E-commerce wave hits distributors as store expectancies upward thrust
When e-commerce took off, it started cutting into retailers’ in-store businesses, causing a bit of panic. To add fuel to the fire, marketplaces like Amazon, eBay and Etsy have been spawning and growing over the years. Not to mention hundreds and thousands of small online retailers focusing on particular lines of products or a specialty niche.
It didn’t take long before retailers realized they needed to jump on the e-commerce bandwagon. That has changed the larger retail landscape, as consumers use their laptops and mobile phones more and more often to buy from those retailers. This has led to the development of omnichannel strategy, where consumers expect their brick-and-mortar experience to match their online experience across their website, social media and more, which has forced retailers to make sure the online world and physical presence fit seamlessly together. In turn, retailer expectations of vendors has been raised as well.
Retailer expectations of suppliers
Now suppliers and vendors have been asked to up their own game to satisfy retailers’ and consumers’ expectations revolving around omnichannel experience. That means providing transparency into their inventory, streamlined communications through EDI, visibility for shipments, speed in all processes and working as a collaborative team player to make end-customers happy. It has also led to drop shipping from a suppliers’ distribution center directly to consumers or a retail store.
Regardless of channel and method, vendors and suppliers have more shipping and delivery options and expectations than ever before. E-commerce has also led to more features and technologies being provided to, and expected of, both suppliers and retailers.
For example, just a few short years ago, it was really only the big retailers who were asking for drop shipping from their suppliers. They didn’t want to ship cases into a warehouse only to ship out individual orders; they wanted their suppliers to manage that for them, and save those additional transportation costs. So they found a couple suppliers willing to take on drop shipping for them as part of their new e-commerce sales channel. That worked so well, now many retailers are asking each supplier to manage drop shipping inventory for them, and that number is only growing.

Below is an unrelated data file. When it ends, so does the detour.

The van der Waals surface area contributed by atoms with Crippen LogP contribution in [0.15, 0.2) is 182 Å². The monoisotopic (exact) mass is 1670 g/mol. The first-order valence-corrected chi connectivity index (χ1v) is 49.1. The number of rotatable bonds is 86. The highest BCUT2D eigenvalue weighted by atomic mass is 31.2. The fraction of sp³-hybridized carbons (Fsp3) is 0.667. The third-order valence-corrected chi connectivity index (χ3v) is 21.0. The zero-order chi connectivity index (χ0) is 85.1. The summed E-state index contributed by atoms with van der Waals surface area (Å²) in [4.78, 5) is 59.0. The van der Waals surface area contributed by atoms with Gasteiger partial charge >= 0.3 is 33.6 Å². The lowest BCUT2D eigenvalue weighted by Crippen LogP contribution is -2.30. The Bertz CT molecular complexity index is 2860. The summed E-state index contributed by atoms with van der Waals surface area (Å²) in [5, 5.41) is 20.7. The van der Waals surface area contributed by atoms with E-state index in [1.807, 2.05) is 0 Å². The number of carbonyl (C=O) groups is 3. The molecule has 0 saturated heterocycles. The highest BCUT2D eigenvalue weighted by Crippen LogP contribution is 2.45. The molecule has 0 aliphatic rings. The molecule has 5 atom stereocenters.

More services, more collaboration
It’s not just drop shipping, though. More and more retailers are relying on their vendors and suppliers to provide accurate and detailed item data on products. After all, the distributor has insights into their category that a retailer doesn’t have – but it also works in reverse, too, as retailers have data that the vendors might not have. The collaborative exchange of information between retailers and vendors can help both to sell more, make more customers happy and gain more success.
Such retailer and vendor partnerships and collaboration requires a considerable amount of trust. When vendors ship orders directly to customers, how well they perform is a direct reflection on the retailer who made the sale. Timeliness, accuracy and visibility are all incredibly important for making sure that the purchase is a good experience.
Proof is in the data
When vendors fulfill on retailer expectations and consumer expectations and have the numbers to back it up, they can win more business from buyer trading partners. When you have data that show you’re fulfilling your promises with a 99.8% on-time delivery, or 99.3% accuracy rate, retailers will want to work with you.
You can also make recommendations to retailers of what products they might consider carrying in their stores, based on the sales volume of certain products in specific regions, they may want to carry those products on their store shelves.
Now is the time to perfect your drop shipping services and build out your analytic tools to track to data so when the next negotiation rolls around, you’ll be armed with the data you need to help retailers reach their new goals. You may want to use your own internal analytics too, rather than relying on your retailers’ numbers, especially if you sell products to more than one retailer.
You may even want to roll in the postal codes you’re delivering to, in order to compare the vendor drop ship orders to their in-store sales to see which performs better. Many vendors don’t want to do drop shipping if the retail stores start doing their own fulfillment. They would rather manage bulk shipping, and leave the fulfillment to the retailers.
Of course, you won’t actually know how the numbers look until the holiday shopping season is over, but you need to be prepared to start collecting them. EDI Here can show you how with our point of sale analytics tools. We can help you narrow in on specific regions or even cities and zip codes, or help you compare retailers’ total sales. And we can even help you alert retailers to performance issues at the store level.
To learn more about how vendors can meet retailer expectations, please ask to speak with one of our staff to guide you through our system.